The results advise on your hydration status as well as how many calories you are consuming through liquids. The calculator here just asks for your weight and activity level. 

Most experts seem to agree that you need between two and four litres of water per day, depending on the above-mentioned factors. 

Proper hydration is vital for survival, and our bodies are well-equipped to inform us that we are thirsty long before we risk dehydration. 

Drinking when your body tells you to will keep you alive, but drinking the recommended amount of water will keep every part of you functioning at its best.

A drop of only 1% in our total body water content can negatively influence our cognitive ability and mood. 

Is sparkling water as good as regular water?

If you prefer your beverages bubbly, there is some good news. Sparkling water hydrates you just as well as normal water, and doesn’t have harmful qualities.

If you are counting calories or watching your health in general it’s a good idea to read the label of your sparkling water to ensure that it doesn’t contain added sugars. 

What happens when you drink too much water?

It’s not common, but it is possible to overhydrate. 

The first signs of overhydration are headaches, nausea and vomiting. In more severe cases this could be followed by drowsiness, double vision, confusion, difficulty breathing, increased blood pressure and cramping.

Drinking too much water increases the amount of water in the blood. This dilutes the sodium in your blood, explains MedicalNewsToday.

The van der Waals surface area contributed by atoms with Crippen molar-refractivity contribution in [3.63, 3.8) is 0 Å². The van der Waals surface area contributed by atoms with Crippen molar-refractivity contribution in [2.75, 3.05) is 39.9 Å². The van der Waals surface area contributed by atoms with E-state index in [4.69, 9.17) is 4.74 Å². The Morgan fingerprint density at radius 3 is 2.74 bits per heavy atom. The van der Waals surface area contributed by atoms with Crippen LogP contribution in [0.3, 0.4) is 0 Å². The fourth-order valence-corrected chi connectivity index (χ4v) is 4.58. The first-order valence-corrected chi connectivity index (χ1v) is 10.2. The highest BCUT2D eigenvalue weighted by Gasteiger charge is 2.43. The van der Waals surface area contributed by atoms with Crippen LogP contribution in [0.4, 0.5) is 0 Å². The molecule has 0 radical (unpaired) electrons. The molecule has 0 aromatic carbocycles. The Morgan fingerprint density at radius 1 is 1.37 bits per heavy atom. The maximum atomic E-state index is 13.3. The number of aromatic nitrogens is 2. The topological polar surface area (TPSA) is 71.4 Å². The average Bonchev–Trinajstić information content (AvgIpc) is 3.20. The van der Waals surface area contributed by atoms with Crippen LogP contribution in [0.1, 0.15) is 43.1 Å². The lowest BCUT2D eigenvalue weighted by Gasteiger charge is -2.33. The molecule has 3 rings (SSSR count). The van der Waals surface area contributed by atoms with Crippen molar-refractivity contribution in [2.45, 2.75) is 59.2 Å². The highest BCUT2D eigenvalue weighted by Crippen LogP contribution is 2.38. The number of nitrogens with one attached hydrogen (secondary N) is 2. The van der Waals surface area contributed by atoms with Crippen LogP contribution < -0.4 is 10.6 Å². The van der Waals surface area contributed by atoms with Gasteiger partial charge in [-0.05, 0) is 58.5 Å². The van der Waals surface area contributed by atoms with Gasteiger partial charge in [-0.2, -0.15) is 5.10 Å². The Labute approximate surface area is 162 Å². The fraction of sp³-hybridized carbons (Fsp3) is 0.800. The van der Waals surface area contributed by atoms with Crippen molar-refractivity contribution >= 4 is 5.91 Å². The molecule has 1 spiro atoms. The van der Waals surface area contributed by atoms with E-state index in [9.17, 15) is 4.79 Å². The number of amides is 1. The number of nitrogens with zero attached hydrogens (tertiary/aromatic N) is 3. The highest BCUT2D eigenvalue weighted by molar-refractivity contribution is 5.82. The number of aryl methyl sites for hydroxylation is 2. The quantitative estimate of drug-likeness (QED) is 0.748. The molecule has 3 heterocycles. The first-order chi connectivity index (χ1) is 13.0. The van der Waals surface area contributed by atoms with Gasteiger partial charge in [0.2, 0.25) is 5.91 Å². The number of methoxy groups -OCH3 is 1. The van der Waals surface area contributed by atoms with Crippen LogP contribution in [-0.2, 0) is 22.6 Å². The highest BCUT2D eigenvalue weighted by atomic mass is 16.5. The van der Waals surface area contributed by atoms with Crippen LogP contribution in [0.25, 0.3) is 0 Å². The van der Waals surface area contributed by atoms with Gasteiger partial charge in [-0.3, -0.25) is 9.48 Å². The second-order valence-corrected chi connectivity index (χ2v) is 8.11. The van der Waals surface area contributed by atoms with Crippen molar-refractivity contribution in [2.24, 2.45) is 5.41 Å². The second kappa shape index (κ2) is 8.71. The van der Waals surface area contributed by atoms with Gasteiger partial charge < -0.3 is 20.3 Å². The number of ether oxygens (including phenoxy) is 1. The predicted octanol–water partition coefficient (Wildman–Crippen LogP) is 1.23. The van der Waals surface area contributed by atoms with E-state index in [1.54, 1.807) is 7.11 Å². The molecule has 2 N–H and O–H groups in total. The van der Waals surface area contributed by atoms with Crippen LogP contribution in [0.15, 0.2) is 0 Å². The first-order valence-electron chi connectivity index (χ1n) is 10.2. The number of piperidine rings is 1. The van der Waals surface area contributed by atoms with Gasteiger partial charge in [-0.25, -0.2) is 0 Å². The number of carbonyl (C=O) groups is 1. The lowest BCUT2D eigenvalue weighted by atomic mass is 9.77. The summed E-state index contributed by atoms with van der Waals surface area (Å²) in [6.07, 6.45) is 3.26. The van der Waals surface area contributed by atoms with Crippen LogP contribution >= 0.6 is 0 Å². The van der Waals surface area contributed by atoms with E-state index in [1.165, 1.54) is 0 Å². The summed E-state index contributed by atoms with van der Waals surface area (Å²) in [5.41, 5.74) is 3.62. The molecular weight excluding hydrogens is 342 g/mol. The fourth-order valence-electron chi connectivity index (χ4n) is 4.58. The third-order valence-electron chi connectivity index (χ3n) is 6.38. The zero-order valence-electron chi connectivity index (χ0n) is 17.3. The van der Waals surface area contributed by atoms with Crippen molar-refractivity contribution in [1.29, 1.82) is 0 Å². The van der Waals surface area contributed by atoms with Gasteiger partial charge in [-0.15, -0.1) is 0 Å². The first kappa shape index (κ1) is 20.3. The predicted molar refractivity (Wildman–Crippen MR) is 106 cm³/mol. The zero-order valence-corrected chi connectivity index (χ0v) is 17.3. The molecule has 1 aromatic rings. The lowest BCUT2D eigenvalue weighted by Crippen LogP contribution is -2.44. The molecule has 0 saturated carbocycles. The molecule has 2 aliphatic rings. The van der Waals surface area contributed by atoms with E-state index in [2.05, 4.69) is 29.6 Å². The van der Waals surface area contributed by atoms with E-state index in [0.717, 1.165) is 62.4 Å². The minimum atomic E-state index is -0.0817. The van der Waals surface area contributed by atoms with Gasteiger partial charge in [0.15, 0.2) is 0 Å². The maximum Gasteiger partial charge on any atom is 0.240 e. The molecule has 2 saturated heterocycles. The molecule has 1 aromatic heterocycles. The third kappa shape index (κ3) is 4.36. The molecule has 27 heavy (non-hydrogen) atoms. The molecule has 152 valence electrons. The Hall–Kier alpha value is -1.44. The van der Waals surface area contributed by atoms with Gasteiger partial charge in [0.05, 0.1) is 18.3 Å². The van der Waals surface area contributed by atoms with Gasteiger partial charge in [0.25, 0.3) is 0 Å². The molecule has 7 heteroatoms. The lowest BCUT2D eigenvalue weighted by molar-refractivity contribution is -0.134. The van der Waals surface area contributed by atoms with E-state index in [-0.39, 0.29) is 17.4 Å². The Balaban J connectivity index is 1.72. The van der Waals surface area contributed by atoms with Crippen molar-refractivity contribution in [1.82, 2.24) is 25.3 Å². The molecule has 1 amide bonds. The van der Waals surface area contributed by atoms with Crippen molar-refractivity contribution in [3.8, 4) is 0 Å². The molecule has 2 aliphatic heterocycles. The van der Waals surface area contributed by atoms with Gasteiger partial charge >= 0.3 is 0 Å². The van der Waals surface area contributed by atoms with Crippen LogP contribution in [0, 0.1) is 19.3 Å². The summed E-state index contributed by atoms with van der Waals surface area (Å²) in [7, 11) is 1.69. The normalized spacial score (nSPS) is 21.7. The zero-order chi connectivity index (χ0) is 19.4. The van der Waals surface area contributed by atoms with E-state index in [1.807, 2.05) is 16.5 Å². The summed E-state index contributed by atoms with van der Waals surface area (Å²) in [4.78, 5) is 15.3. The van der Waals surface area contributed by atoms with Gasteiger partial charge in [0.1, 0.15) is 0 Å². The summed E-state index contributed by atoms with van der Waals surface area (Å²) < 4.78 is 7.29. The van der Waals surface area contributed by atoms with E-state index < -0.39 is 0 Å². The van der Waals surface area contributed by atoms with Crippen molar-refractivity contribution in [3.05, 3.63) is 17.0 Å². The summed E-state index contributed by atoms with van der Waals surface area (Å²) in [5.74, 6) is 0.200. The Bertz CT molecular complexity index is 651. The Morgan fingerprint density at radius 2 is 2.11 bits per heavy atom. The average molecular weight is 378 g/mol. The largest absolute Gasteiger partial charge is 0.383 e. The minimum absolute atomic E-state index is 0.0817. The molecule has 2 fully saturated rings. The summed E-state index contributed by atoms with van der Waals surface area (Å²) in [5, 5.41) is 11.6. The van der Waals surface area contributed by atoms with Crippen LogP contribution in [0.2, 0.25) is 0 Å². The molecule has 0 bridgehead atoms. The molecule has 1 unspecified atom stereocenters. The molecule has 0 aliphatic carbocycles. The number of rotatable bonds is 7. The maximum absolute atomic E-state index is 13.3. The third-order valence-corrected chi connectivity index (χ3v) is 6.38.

Sodium helps maintain the balance of fluids inside and outside of cells. When sodium levels drop due to excessive water intake, fluids can travel from outside to inside cells, causing them to swell.

This kind of swelling in brain cells is dangerous, and could even be fatal.

An easy way to monitor your water consumption is to keep an eye on the colour of your urine. Contrary to popular belief, you don’t want it to be as clear as water.

Normal urine is pale yellow to tea-coloured, and clear urine indicates that you could reduce the amount of water you drink. If your urine is dark yellow it’s definitely time to work on increasing your water intake.

15 facts about water that may surprise you

Hot water freezes faster than cold water, and science can’t explain why. This is known as the Mpemba effect, named after the Tanzanian student who discovered it.

Water molecules can stick to each other and defy gravity, as mentioned earlier.

This is called capillary action and is the mechanism that allows plants to move water from their roots to their leaves.
You can use boiling water to make instant snow by throwing it in the air when it is extremely cold outside.

This won’t work with cold water. This is because boiling water is closer to turning into water vapor.

Many liquids turn solid when chilled to their freezing point. Water can be cooled to much colder than its freezing point, and still remain a liquid. Upon disturbing it it will quickly turn to ice.

In small amounts water appears colourless, but it is actually blue.

When water freezes it increases in volume by 9%. However, frozen water is lighter than the liquid and floats on it.
Humans can go a few weeks without food, but after only about three days without water your organs will start shutting down.

Newborns have a higher percentage of water in their bodies than adults – 78%.

Water covers just over 70% of the Earth’s surface. Ninety-seven percent of the Earth’s water is found in the ocean and 2.5% is unavailable fresh water. Only 0.5% is fresh water that we can use.

Frozen water has been discovered on the moon.

Water dissolves more substances than any other liquid.

Pure water has a neutral pH of 7. That is neither acidic nor basic.

Pure water does not conduct electricity. Water only becomes a conductor once it starts dissolving substances around it.